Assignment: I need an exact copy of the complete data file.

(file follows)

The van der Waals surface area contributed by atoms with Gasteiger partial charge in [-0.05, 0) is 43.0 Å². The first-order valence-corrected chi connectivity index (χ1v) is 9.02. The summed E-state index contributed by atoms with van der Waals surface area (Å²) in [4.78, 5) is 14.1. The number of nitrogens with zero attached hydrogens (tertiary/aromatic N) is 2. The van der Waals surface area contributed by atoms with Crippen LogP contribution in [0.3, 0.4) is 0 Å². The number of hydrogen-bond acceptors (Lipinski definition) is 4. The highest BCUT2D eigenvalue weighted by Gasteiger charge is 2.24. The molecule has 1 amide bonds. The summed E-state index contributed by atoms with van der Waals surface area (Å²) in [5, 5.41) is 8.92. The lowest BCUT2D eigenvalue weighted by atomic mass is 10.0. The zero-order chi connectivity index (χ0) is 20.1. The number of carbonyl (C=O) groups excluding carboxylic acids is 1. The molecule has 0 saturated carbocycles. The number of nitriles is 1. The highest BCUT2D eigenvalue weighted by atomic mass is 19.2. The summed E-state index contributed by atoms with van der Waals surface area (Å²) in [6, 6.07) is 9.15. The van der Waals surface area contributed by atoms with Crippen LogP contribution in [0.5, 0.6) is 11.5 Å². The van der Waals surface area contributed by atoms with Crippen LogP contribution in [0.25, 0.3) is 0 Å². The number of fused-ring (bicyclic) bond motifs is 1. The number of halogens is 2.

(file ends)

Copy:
The van der Waals surface area contributed by atoms with Gasteiger partial charge in [-0.05, 0) is 43.0 Å². The first-order valence-corrected chi connectivity index (χ1v) is 9.02. The summed E-state index contributed by atoms with van der Waals surface area (Å²) in [4.78, 5) is 14.1. The number of nitrogens with zero attached hydrogens (tertiary/aromatic N) is 2. The van der Waals surface area contributed by atoms with Crippen LogP contribution in [0.3, 0.4) is 0 Å². The number of hydrogen-bond acceptors (Lipinski definition) is 4. The highest BCUT2D eigenvalue weighted by Gasteiger charge is 2.24. The molecule has 1 amide bonds. The summed E-state index contributed by atoms with van der Waals surface area (Å²) in [5, 5.41) is 8.92. The lowest BCUT2D eigenvalue weighted by atomic mass is 10.0. The zero-order chi connectivity index (χ0) is 20.1. The number of carbonyl (C=O) groups excluding carboxylic acids is 1. The molecule has 0 saturated carbocycles. The number of nitriles is 1. The highest BCUT2D eigenvalue weighted by atomic mass is 19.2. The summed E-state index contributed by atoms with van der Waals surface area (Å²) in [6, 6.07) is 9.15. The van der Waals surface area contributed by atoms with Crippen LogP contribution in [0.5, 0.6) is 11.5 Å². The van der Waals surface area contributed by atoms with Crippen LogP contribution in [0.25, 0.3) is 0 Å². The number of fused-ring (bicyclic) bond motifs is 1. The number of halogens is 2.